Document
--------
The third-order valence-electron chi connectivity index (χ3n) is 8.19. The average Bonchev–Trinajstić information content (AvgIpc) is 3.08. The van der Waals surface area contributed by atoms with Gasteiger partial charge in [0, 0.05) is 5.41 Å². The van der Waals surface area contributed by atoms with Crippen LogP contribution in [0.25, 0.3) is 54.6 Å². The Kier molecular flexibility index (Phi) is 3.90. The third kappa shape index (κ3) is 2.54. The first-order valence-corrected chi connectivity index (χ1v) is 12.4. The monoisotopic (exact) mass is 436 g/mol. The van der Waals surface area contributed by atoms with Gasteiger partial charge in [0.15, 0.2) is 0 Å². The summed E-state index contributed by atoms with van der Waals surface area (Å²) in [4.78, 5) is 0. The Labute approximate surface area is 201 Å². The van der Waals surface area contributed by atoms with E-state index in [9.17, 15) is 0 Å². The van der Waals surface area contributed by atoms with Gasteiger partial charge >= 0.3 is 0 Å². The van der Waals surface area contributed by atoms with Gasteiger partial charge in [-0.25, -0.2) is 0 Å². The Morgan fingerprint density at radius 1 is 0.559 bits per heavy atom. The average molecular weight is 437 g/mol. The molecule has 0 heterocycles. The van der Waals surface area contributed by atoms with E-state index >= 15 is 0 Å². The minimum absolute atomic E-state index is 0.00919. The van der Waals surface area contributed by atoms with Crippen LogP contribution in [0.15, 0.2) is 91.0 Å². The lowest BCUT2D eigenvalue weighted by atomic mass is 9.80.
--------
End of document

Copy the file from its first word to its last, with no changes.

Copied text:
The third-order valence-electron chi connectivity index (χ3n) is 8.19. The average Bonchev–Trinajstić information content (AvgIpc) is 3.08. The van der Waals surface area contributed by atoms with Gasteiger partial charge in [0, 0.05) is 5.41 Å². The van der Waals surface area contributed by atoms with Crippen LogP contribution in [0.25, 0.3) is 54.6 Å². The Kier molecular flexibility index (Phi) is 3.90. The third kappa shape index (κ3) is 2.54. The first-order valence-corrected chi connectivity index (χ1v) is 12.4. The monoisotopic (exact) mass is 436 g/mol. The van der Waals surface area contributed by atoms with Gasteiger partial charge in [0.15, 0.2) is 0 Å². The summed E-state index contributed by atoms with van der Waals surface area (Å²) in [4.78, 5) is 0. The Labute approximate surface area is 201 Å². The van der Waals surface area contributed by atoms with E-state index in [9.17, 15) is 0 Å². The van der Waals surface area contributed by atoms with Gasteiger partial charge >= 0.3 is 0 Å². The van der Waals surface area contributed by atoms with Gasteiger partial charge in [-0.25, -0.2) is 0 Å². The Morgan fingerprint density at radius 1 is 0.559 bits per heavy atom. The average molecular weight is 437 g/mol. The molecule has 0 heterocycles. The van der Waals surface area contributed by atoms with E-state index >= 15 is 0 Å². The minimum absolute atomic E-state index is 0.00919. The van der Waals surface area contributed by atoms with Crippen LogP contribution in [0.15, 0.2) is 91.0 Å². The lowest BCUT2D eigenvalue weighted by atomic mass is 9.80.